GFM Network News


CBOT March 2021 soybeans with 20-, 30- and 50-day moving averages. (Barchart)

U.S. grains: Soybeans fall on South American rainfall

Russian export tax supports U.S. wheat; corn follows soybeans

Chicago | Reuters — Chicago soybean futures slid on Tuesday as rain across South America strengthened crop prospects and bolstered the global supply outlook, traders said. Corn followed soybeans lower, but was supported by strong export demand and possible export limits in Ukraine. Wheat futures fell slightly, but were bolstered by an export tax in

CBOT March 2021 wheat with 20-, 50- and 100-day moving averages. (Barchart)

U.S. grains: Wheat soars as Russia eyes export curbs

Tightening supplies underpin corn, soybeans

Chicago | Reuters — U.S. wheat futures surged on Friday on concerns about thinning global supplies after the U.S. Department of Agriculture (USDA) slashed its grain stocks outlook and as top supplier Russia pondered export curbs. Corn and soy futures also rose as tightening supplies, particularly of soybeans, and lingering concerns about South American crops


Taxing times

Taxing times

Rising farmland values means farmers are paying more education taxes relative to other property owners

When farmers wrap up harvest and open property tax bills, some will be in for a nasty surprise. Bill Toews of Kane certainly was. The retired farmer says the total tax bill (municipal and education) on one of his quarter sections in the Rural Municipality of Roland jumped $1,004, up 30 per cent from last


While the most concerning proposed small corporation tax reforms have been shelved there are still a couple of areas of concern, MNP accountant Mike Poole told KAP’s recent advisory council meeting.

Still some potential pitfalls in proposed federal tax reforms

Accountant hopes effects are manageable

The federal government’s revised tax change proposals have got rid of the most egregious problems, but a few provisions could still cost farmers money. That’s according to Mike Poole, a Brandon-based accountant with MNP, at a recent Keystone Agricultural Producers (KAP) advisory meeting. “I think it’s relatively small and manageable,” Poole told reporters after speaking


Comment: The loudest voices against tax reform are not neutral

Almost absent in the debate about proposed Canadian changes are any voices defending 
the idea of tax fairness

Federal Finance Minister Bill Morneau’s proposals for tightening tax breaks associated with private companies is generating several kinds of response on social media and in mainstream media. The most evident is an impressive deluge of evidence-free rhetoric claiming that the proposals are an attack on everything from the middle class to maternity leave for female

Bill Morneau's proposal on federal tax reform has been a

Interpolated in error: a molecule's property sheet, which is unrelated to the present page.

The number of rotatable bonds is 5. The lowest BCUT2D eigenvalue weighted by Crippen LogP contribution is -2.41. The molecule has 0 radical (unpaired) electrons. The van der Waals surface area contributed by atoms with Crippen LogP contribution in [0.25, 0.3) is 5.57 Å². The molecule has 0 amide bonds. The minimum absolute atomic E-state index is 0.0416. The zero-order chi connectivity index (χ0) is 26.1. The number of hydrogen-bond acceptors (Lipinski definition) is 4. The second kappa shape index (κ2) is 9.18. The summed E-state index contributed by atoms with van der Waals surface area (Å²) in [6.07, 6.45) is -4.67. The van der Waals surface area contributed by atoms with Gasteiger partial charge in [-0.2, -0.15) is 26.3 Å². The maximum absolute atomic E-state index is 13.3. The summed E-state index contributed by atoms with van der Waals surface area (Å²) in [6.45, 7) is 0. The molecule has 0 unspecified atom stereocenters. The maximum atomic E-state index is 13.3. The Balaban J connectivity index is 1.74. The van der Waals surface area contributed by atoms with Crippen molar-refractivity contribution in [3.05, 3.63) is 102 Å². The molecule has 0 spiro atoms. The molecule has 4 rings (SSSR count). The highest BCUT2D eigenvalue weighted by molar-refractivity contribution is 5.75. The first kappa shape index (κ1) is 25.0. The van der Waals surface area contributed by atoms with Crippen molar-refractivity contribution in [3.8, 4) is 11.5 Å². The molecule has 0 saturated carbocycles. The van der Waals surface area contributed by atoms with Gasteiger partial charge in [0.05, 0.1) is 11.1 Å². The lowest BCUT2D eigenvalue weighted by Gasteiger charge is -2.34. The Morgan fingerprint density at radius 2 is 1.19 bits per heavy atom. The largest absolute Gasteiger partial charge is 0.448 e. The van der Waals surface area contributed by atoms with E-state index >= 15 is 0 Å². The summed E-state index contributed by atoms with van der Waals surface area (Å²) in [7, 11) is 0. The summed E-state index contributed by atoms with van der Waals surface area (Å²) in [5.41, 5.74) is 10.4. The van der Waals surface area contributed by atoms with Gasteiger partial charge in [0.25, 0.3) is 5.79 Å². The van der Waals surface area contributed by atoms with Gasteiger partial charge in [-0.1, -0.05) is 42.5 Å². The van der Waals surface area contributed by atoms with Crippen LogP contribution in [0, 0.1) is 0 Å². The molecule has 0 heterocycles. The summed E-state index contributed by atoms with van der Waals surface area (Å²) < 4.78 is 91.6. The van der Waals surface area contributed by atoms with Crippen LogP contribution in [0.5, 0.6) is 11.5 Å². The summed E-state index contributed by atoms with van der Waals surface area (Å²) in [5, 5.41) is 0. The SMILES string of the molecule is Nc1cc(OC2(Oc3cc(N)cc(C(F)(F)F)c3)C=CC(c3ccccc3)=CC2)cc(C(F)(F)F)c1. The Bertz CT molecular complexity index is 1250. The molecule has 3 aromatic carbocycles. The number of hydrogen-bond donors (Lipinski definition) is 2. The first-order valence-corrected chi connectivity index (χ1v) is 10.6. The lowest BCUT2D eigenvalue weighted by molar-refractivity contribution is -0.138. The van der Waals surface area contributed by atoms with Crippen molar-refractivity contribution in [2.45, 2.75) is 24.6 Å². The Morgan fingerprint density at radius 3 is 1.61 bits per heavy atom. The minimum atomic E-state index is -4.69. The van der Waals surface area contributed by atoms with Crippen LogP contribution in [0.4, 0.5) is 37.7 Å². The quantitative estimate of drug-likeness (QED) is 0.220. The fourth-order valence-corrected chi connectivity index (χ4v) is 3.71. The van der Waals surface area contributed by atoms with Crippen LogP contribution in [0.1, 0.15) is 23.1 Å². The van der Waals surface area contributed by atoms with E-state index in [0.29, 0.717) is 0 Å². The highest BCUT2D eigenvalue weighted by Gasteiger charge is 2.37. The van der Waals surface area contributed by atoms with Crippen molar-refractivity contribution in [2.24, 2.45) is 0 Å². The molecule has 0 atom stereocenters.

Comment: Death, taxes, and food

Getting taxation right for the agriculture and food sectors will require something other than one-size-fits-all thinking

Up until recently there were two things certain in life: death and taxes. We can now add a third one: Botching the promotion of a tax reform for political gains. Finance Minister Bill Morneau’s tax reform has been a communication disaster. Various claims made about Ottawa’s intentions to revamp our tax system for small corporations

Farmer in wheat field

Opinion: Proposed tax changes for corporations poorly structured

The current proposals will stifle business and create unfairness

In July the prime minister of Canada and the federal finance minister introduced proposals that, if enacted, will fundamentally change how small business in Canada operates. Since that unveiling of proposals, debate on the merits of each point has been impassioned. Debate has since polarized along ideological dogma. Canadian society must decide where they wish


Farmers busy with harvest are now simultaneously having to contemplate 
major changes to how they can use incorporation to manage their businesses.

Succession planning at risk

Frustration over Ottawa’s proposed changes to small-business taxation continues to mount

Farmers are being urged to join the chorus of opposition facing the federal government’s proposed tax changes. Manitoba’s minister of agriculture has already added his voice to the growing calls for Ottawa to reconsider the massive overhaul and Keystone Agricultural Producers is asking its members to participate in government consultations before the October 2 deadline.

Tax changes set for this fall are likely to considerably impact many Canadian farmers.

Editorial: The taxman cometh

Canadian farmers could soon be swept up in a looming taxation crackdown. The Trudeau government has promised to lower the boom on what it characterizes as the abuse of private corporations by high-income individuals to avoid taxation. Doctors have been especially vocal in their condemnation of the move, saying they have forgone fee increases in